Welcome to the first Rejuvenation Roundup of the new year! There is quite a bit of news to go through and upcoming events to look forward to, so get comfortable and let’s get started.
Team and Activities
Announcing Ending Age-Related Diseases 2019
Early last month, we announced our second Ending Age-Related Diseases conference; the first event in this series, launched last year in July, was very well received and favorably commented on by the scientists who took part in it, receiving praise from Ichor Therapeutics CEO Kelsey Moody, SENS Research Foundation CSO Dr. Aubrey de Grey, and Repair Biotechnologies co-founder Reason (who very much appreciated the first conference last year), among others.
Following this success, this year, again in July, LEAF will host the second edition of EARD. The venue is once more the Cooper Union in New York, but, this time, we’re thinking bigger—EARD2019 will be a two-day conference rather than just one, which means more speakers and more panels, and the main topics of this year will be progress in aging research and implementation of rejuvenation biotechnologies from the lab to the clinic, touching upon all aspects from investments to legal frameworks. Among the confirmed speakers are Dr. Vera Gorbunova (Rochester University), Dr. Michael Bonkowski (Harvard Medical School), Dr Alex Zhavoronkov (Insilico Medicine), Dr. Aubrey de Grey (SENS Research Foundation), Dr. Morgan Levine (Yale University), Dr. Vadim Gladyshev (Harvard Medical School), Dr. Gregory Fahy (Intervene Immune), and Reason and Bill Cherman (Repair Biotechnologies).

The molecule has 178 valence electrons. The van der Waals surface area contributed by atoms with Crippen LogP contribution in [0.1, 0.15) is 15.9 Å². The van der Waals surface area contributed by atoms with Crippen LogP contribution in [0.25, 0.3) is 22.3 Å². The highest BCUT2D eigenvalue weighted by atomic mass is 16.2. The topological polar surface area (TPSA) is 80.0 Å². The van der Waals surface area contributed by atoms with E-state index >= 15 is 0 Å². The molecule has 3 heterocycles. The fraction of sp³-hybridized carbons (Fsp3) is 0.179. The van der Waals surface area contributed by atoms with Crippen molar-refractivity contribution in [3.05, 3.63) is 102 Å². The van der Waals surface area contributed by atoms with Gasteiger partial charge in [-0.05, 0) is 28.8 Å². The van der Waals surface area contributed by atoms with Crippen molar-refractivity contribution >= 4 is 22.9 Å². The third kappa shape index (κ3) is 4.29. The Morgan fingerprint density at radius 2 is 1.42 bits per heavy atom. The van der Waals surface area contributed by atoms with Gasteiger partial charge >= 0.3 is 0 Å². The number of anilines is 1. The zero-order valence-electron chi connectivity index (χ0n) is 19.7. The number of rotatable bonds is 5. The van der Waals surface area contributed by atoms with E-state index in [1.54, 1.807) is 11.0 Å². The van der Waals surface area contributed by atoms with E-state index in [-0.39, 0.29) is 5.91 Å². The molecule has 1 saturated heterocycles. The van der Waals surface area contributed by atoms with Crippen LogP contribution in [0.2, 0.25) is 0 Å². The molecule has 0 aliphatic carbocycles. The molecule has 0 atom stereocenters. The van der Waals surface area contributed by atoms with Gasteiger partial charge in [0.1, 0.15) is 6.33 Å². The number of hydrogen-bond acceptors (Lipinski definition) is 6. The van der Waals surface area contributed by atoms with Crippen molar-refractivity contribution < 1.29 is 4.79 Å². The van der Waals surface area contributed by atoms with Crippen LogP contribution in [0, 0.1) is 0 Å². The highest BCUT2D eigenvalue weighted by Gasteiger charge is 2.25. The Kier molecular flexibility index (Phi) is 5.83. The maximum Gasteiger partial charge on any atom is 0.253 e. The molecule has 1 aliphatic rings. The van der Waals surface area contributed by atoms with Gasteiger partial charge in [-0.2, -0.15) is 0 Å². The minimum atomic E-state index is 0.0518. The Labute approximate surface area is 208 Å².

Just like its predecessor, EARD2019 is open to anyone who wishes to attend; if you’re up for a two-day full immersion in the world of rejuvenation, come join us on July 11-12! You can book your tickets here. Early bird prices will be in force until March 31.
Lifespan.io webinars launched
Lifespan.io proudly announced the launch of a series of webinars in which all Lifespan Heroes can participate. This is our way of thanking our generous supporters, without whose help we couldn’t carry out our mission to speed up the defeat of aging. The first webinar of the series, held on January 28, saw the MitoSENS team discussing mitochondrial mutations in a two-hour panel, during which they also answered the many interesting questions of the attending Heroes. All webinars are recorded and will eventually be made available for everyone to watch.